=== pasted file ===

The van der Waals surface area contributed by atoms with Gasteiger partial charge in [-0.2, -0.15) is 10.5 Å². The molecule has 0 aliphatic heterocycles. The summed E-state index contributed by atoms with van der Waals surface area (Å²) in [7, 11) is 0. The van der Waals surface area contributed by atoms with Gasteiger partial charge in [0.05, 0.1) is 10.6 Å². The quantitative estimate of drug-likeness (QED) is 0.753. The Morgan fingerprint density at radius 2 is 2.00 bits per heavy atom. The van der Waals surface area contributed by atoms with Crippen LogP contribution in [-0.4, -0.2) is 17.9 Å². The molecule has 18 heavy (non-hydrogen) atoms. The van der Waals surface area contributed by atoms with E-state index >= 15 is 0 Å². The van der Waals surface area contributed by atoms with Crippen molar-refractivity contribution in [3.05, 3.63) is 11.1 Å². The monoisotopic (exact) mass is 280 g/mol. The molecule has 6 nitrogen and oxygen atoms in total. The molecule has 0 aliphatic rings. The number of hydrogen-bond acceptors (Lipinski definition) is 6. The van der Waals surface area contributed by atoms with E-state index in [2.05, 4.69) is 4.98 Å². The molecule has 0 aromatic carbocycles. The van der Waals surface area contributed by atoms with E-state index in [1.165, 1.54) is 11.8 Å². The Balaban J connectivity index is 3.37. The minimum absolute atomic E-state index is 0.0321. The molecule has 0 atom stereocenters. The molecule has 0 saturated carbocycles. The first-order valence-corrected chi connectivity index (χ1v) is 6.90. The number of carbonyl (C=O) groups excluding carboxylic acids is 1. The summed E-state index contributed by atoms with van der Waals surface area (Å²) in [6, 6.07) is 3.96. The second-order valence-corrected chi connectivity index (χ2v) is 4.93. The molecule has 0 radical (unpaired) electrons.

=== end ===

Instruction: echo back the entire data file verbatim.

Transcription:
The van der Waals surface area contributed by atoms with Gasteiger partial charge in [-0.2, -0.15) is 10.5 Å². The molecule has 0 aliphatic heterocycles. The summed E-state index contributed by atoms with van der Waals surface area (Å²) in [7, 11) is 0. The van der Waals surface area contributed by atoms with Gasteiger partial charge in [0.05, 0.1) is 10.6 Å². The quantitative estimate of drug-likeness (QED) is 0.753. The Morgan fingerprint density at radius 2 is 2.00 bits per heavy atom. The van der Waals surface area contributed by atoms with Crippen LogP contribution in [-0.4, -0.2) is 17.9 Å². The molecule has 18 heavy (non-hydrogen) atoms. The van der Waals surface area contributed by atoms with E-state index >= 15 is 0 Å². The van der Waals surface area contributed by atoms with Crippen molar-refractivity contribution in [3.05, 3.63) is 11.1 Å². The monoisotopic (exact) mass is 280 g/mol. The molecule has 6 nitrogen and oxygen atoms in total. The molecule has 0 aliphatic rings. The number of hydrogen-bond acceptors (Lipinski definition) is 6. The van der Waals surface area contributed by atoms with E-state index in [2.05, 4.69) is 4.98 Å². The molecule has 0 aromatic carbocycles. The van der Waals surface area contributed by atoms with E-state index in [1.165, 1.54) is 11.8 Å². The Balaban J connectivity index is 3.37. The minimum absolute atomic E-state index is 0.0321. The molecule has 0 atom stereocenters. The molecule has 0 saturated carbocycles. The first-order valence-corrected chi connectivity index (χ1v) is 6.90. The number of carbonyl (C=O) groups excluding carboxylic acids is 1. The summed E-state index contributed by atoms with van der Waals surface area (Å²) in [6, 6.07) is 3.96. The second-order valence-corrected chi connectivity index (χ2v) is 4.93. The molecule has 0 radical (unpaired) electrons.